No prizes for guessing who are the losers in the civil war that is threatening to take Australian football back to the days when it enjoyed little relevance or respect in the national landscape.
It's the supporters of course and it is time for them to spring into action and tell the powers-that-be in no uncertain terms that they have had enough.
Fans in any sport hold a strong position, let's not forget this, and they should use it.
This is an opportune time for those fans who support the game with their hard-earned week in week out to forget their rivalries and set up an association in order to have a greater voice in the game's decision-making process.
Global football used to be the game of the people but it has been hijacked by the corporate world. Australia is no different.
There is no doubt that the frustrated fans are suffering most from our game's dismal state of affairs that is characterised by incompetence, greed and lust for power.
And the sooner Football Federation Australia, the A-League clubs and the state federations recognise that without fans there can be no game the better it will be for one and all.
Australian football fans have had to put up with far too much controversy, mediocrity, uncertainty and animosity on and off the field in the last few years.
Matters seem to have come to a head this season with the escalation of the civil war between FFA and the clubs over the size of the congress that forced FIFA to intervene, the resignation of Ange Postecoglou that left the Socceroos without a coach six months from the World Cup, the introduction of VAR that caused more controversy than it was supposed to eliminate and terrible scheduling for league matches many people did not even know about.
The fans' patience is already wearing thin as evidenced by dwindling crowds and diminishing eyeballs.
This situation is a great shame because the football provided is often not too bad and fans have generally been as loyal to their clubs as can be in the present poisonous climate.
But FFA and the clubs seem to be doing their utmost to test the fans' loyalty with strange and contentious decisions.
Which is why Perth Glory chairman Tony Sage's hardly believable idea of taking a home match to South-East Asia and his suggestion that the A-League should expand into Asia do not make sense.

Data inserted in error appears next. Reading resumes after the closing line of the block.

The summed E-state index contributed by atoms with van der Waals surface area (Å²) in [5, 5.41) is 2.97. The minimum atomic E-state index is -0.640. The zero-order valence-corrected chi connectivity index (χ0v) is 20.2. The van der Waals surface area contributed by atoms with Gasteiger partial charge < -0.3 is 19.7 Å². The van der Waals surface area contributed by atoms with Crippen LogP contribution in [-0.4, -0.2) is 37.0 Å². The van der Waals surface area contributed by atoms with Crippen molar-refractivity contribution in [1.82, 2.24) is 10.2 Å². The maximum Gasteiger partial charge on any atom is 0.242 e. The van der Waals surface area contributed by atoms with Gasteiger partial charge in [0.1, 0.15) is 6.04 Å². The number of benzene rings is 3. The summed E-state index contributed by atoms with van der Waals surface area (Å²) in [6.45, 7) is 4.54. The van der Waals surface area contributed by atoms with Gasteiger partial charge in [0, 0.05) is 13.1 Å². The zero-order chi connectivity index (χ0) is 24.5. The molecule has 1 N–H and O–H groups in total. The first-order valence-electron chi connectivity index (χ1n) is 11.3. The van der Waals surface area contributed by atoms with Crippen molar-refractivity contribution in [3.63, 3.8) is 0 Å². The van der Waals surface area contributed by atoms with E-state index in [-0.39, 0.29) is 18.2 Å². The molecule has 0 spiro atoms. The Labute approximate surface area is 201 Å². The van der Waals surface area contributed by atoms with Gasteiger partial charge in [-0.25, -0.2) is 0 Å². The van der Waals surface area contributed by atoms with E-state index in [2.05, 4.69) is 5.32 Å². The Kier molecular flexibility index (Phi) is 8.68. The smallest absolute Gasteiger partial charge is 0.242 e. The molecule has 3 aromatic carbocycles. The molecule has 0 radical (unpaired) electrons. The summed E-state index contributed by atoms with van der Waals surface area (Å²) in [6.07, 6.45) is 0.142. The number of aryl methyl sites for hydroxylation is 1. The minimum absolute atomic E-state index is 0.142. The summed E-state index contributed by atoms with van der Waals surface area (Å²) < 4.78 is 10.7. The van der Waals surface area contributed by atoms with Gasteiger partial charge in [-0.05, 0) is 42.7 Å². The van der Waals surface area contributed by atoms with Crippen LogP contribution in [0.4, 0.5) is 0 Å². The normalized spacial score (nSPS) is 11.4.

I can think of no better way for a club to lose their own fans than by taking games away from home. The Central Coast Mariners faithful were not too impressed when owner Mike Charlesworth took games away from Gosford and for a while they voted with their feet.
And what makes Sage think that enough fans in Australia would be interested in watching teams from Indonesia, Singapore or Malaysia to justify the considerable cost of travel to these parts of the world?
Australian crowds hardly flock to AFC Champions League matches involving far better teams from China, Japan and Korea Republic.
Sage claims that any move to tap into a 300 million market in South-East Asia should not be dismissed.
Yet Sage should know that only a proportion of that Asian figure actually follows the game and those who do would rather watch the UEFA Champions League or English Premier League than some inferior A-League match involving players they have never heard of.
Perhaps Sage would be better off making sure Perth provide better football for their own fans than coming up with these fanciful ideas that clearly show where his priorities lie.
The outspoken chairman has put a lot of money into the club and he is entitled to find ways to recoup some of his considerable losses but basically showing disregard for the fans is not the best way to go about things.
Keep the fans and you have a chance ... neglect them and you lose everything.
Much has been said and written about how the FFA congress should be composed but as always the needs of the fans have been overlooked.
Which is why fans from all levels of football should seek representation in FFA's decision-making process.
One single vote probably would not make too much of a difference when so many hungry sharks are at play but the fans' presence at the big table would give them a voice in the way football in this country is managed.
A united fan base might be the game's last hope.